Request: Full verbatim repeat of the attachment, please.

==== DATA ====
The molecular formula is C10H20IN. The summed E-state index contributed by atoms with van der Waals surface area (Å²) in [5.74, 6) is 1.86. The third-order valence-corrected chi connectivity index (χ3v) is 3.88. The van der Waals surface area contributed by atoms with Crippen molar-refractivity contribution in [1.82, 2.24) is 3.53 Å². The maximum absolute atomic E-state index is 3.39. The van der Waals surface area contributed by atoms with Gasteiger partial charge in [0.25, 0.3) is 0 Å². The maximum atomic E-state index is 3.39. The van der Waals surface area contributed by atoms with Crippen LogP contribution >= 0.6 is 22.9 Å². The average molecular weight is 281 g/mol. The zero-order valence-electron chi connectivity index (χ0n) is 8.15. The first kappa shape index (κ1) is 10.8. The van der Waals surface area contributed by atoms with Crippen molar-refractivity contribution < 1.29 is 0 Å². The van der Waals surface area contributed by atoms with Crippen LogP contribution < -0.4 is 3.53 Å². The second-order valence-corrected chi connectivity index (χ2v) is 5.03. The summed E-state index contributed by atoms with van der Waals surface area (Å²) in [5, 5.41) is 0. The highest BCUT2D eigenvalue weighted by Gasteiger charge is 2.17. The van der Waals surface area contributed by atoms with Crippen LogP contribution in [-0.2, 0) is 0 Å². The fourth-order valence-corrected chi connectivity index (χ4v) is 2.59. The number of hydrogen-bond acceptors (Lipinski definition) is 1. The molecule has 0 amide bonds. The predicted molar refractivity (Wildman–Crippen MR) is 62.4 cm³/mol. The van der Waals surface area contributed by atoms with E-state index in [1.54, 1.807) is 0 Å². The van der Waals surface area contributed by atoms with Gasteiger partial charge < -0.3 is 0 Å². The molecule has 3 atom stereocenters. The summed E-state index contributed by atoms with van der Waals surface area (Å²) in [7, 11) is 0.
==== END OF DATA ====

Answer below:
The molecular formula is C10H20IN. The summed E-state index contributed by atoms with van der Waals surface area (Å²) in [5.74, 6) is 1.86. The third-order valence-corrected chi connectivity index (χ3v) is 3.88. The van der Waals surface area contributed by atoms with Crippen molar-refractivity contribution in [1.82, 2.24) is 3.53 Å². The maximum absolute atomic E-state index is 3.39. The van der Waals surface area contributed by atoms with Gasteiger partial charge in [0.25, 0.3) is 0 Å². The maximum atomic E-state index is 3.39. The van der Waals surface area contributed by atoms with Crippen LogP contribution >= 0.6 is 22.9 Å². The average molecular weight is 281 g/mol. The zero-order valence-electron chi connectivity index (χ0n) is 8.15. The first kappa shape index (κ1) is 10.8. The van der Waals surface area contributed by atoms with Crippen molar-refractivity contribution < 1.29 is 0 Å². The van der Waals surface area contributed by atoms with Crippen LogP contribution < -0.4 is 3.53 Å². The second-order valence-corrected chi connectivity index (χ2v) is 5.03. The summed E-state index contributed by atoms with van der Waals surface area (Å²) in [5, 5.41) is 0. The highest BCUT2D eigenvalue weighted by Gasteiger charge is 2.17. The van der Waals surface area contributed by atoms with Crippen LogP contribution in [-0.2, 0) is 0 Å². The fourth-order valence-corrected chi connectivity index (χ4v) is 2.59. The number of hydrogen-bond acceptors (Lipinski definition) is 1. The molecule has 0 amide bonds. The predicted molar refractivity (Wildman–Crippen MR) is 62.4 cm³/mol. The van der Waals surface area contributed by atoms with E-state index in [1.54, 1.807) is 0 Å². The van der Waals surface area contributed by atoms with Gasteiger partial charge < -0.3 is 0 Å². The molecule has 3 atom stereocenters. The summed E-state index contributed by atoms with van der Waals surface area (Å²) in [7, 11) is 0.